Pattern recognition is still best left to humans it seems.
You don’t need to be a professional astronomer to find new worlds orbiting distant stars, as Phys.org reports.
Darwin mechanic and amateur astronomer Andrew Grey this week helped to discover a new exoplanet system with at least four orbiting planets. But Andrew did have professional help and support.
The discovery was a highlight moment of this week’s three-evening special ABC Stargazing Live, featuring British physicist Brian Cox, presenter Julia Zemiro and others.
Viewers were encouraged to join in the search for exoplanets – planets orbiting distant stars – using the Exoplanet Explorers website. After a quick tutorial they were then asked to trawl through data on thousands of stars recently observed with NASA’s Kepler Space Telescope.
Grey checked out more than 1,000 stars on the website before discovering the characteristic dips in brightness of the star in the data that signify an exoplanet. Together with other co-discoverers, Grey’s name will appear on a scientific paper reporting the very significant discovery of a star with four planets, orbiting closer to the star than Mercury is to our Sun.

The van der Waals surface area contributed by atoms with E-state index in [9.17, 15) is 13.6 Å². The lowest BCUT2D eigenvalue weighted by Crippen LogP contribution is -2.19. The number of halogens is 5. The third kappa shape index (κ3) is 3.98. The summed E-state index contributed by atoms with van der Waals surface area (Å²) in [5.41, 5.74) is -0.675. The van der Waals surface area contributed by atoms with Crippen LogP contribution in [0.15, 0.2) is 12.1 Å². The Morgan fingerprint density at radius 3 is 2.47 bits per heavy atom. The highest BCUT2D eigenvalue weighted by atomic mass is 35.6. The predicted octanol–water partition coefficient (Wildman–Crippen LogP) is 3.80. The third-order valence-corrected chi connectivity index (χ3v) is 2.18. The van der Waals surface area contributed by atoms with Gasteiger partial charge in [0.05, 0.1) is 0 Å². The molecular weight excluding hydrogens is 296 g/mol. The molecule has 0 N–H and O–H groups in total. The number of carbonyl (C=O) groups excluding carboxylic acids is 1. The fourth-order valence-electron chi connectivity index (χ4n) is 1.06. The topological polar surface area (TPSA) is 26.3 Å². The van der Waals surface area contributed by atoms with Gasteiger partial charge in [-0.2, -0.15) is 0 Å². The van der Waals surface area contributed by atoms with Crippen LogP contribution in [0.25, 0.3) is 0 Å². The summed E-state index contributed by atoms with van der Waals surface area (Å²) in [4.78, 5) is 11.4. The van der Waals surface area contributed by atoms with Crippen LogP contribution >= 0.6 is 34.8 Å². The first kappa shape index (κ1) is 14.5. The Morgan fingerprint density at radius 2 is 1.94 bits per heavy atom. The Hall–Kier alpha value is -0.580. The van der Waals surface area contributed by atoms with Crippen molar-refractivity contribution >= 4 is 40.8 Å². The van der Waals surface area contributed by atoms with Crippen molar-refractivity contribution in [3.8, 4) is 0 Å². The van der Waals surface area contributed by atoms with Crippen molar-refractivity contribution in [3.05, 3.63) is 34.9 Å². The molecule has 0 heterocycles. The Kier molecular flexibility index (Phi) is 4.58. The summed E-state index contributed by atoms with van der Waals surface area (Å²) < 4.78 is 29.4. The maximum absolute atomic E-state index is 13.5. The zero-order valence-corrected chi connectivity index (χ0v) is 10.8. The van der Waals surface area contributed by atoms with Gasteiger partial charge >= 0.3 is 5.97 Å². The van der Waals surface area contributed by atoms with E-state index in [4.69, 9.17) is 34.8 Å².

Grey told Stargazing Live:
“That is amazing. Definitely my first scientific publication … just glad that I can contribute. It feels very good.”
Cox was clearly impressed by the new discovery:
“In the seven years I’ve been making Stargazing Live this is the most significant scientific discovery we’ve ever made.”
A breakthrough for citizen science
So just what does this discovery signify? First, let’s be clear: this is no publicity stunt, or a bit of fake news dressed up to make a good story. This is a real scientific discovery, to be reported in the scientific literature like other discoveries made by astronomers.
It will help us understand the formation of our own Earth. It’s also a step towards establishing whether we are alone in the universe, or whether there are other planets populated by other civilisations.
On the other hand, it must be acknowledged that this discovery joins the list of more than 2,300 known exoplanets discovered by Kepler so far. There are thousands more candidate planets to be examined.